Penrose Stairs is an optical illusion. It is a two-dimensional depiction of a structure representing a flight of steps, but, as Lionel and Roger Penrose described “the connexions are such that the picture, as a whole, is inconsistent” the steps continually ascend in an anti-clockwise direction. Thus a person could climb Penrose’s Stairs forever and never get any higher. An impossible staircase; an impossible climb.
There may well have been moments this summer when members of England’s cricket team felt as if they were climbing Penrose’s Stairs. However well they’ve played, whatever they’ve done, whoever they beat, whatever they’ve said, it has not seemed to be enough to fulfill the seemingly insatiable demands of fans and sections of the media. Another impossible climb.
The origin of criticism directed at England is largely their attitude to winning. Winning should always be the primary motive of every team in sport, and England have taken this mentality to the very edge of its limits. They’ve disregarded morality, disregarded media opinion and disregarded entertainment for victory. And indeed, so they should. Such steadfast commitment to winning must be commended. Winning, as long as it is achieved within the laws of the game should always be regarded above any form of defeat, however valiant or inspired.
England’s problem is that it hasn’t been.
Sanctimonious notions such as the "Spirit of Cricket" and "entertaining the paying fan" have been drawn upon as angles from which to criticize England. As too have more frivolous stories such as players smoking on a night out and urinating on the Oval pitch after the final Ashes Test. It’s not hyperbolic to refer to a minority of this summer's Ashes coverage as tantamount to a smear campaign.
The Australian media’s approach can be put largely down to age-old Antipodean raillery, but the response of some of the English press is more difficult to decipher—although it’s hard to believe that the off-hand manner with which England’s players occasionally deal with the press has nothing to do with the criticism.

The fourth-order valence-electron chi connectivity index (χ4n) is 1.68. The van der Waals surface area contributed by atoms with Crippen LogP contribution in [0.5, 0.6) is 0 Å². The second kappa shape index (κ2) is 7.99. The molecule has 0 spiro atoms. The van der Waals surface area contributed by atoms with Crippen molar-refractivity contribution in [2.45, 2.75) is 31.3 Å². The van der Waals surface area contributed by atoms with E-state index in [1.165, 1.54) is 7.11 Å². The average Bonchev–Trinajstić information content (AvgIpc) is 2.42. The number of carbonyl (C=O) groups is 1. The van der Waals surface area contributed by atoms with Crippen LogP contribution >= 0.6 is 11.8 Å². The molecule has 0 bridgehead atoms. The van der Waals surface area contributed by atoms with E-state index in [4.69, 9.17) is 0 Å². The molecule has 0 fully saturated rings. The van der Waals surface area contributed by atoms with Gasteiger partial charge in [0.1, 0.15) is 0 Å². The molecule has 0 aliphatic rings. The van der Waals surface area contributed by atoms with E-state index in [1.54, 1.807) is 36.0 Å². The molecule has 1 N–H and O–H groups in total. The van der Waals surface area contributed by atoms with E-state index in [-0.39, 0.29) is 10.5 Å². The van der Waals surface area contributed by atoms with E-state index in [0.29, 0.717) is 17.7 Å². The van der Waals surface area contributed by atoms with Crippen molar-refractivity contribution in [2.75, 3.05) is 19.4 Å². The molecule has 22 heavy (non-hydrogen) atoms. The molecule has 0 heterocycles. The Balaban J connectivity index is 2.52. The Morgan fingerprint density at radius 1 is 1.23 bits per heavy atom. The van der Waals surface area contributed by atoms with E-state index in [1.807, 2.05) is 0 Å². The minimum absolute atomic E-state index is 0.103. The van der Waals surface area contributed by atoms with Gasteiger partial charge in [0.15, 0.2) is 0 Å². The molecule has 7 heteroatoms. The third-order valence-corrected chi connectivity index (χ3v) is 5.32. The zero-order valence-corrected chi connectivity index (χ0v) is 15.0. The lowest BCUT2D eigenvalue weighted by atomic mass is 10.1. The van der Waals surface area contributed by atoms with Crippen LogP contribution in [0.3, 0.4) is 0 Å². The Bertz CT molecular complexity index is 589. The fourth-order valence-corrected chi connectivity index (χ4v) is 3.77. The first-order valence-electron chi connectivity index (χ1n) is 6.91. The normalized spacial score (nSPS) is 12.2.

Admittedly there are certainly areas in which England can improve. Their batting this summer was far from satisfactory, their bowling at times looked panicked against Australia’s lower order and, in limited-overs cricket, the feeling that a batting collapse is imminent is difficult to shake off; but such flaws pale into comparison in the face of England’s proclivity to seizing the moment and most importantly their knack of finding a way to win.
Happily, Andy Flower can rest comfortably in the knowledge that it is victories, not coziness to the media, that will ultimately be the barometer of his team’s success. Victories being something his England team aren't too shabby at producing.
This is probably the most distinguished era in English cricket history. Since 2009 England have won the Ashes three times, beaten India 4-0 at home and 2-1 away, reached the top of the Test, ODI and T20 rankings, won the World T20 and reached the final of the Champions Trophy.
The team England selected for the fourth Ashes Test at Chester-le-Street contained three players with more than 20 Test centuries and three with more than 200 Test wickets; a feat never before achieved by an England team and only one other team in history.
It is likely that Alastair Cook, Kevin Pietersen and Ian Bell will occupy the top three spots in England’s all-time Test run scoring list by the time they retire. James Anderson is one good year away from becoming England’s leading Test wicket-taker.
Pietersen is England’s leading run-scorer in international cricket; and Anderson the leading wicket-taker. Graeme Swann is England’s most successful spinner and Matt Prior is not far off becoming England’s most successful wicketkeeper. More recently England are unbeaten in 13 Tests; seven of which they have won.
This England team is a team of winners; a team of icons and a team with greatness still within reach. Indeed, some of England's players seem destined to be regarded as great already.
More over, not only are they a team of winners, but a team of highly professional, dedicated winners. Planning is rigorous, proficiency is unwavering, commitment is abiding. They are not ostentatious or pretentious, nor pusillanimous or reserved. They play cricket hard but fair. They control what they can control and they play cricket extremely well.
This England cricket team are a team that their country should be immensely proud of.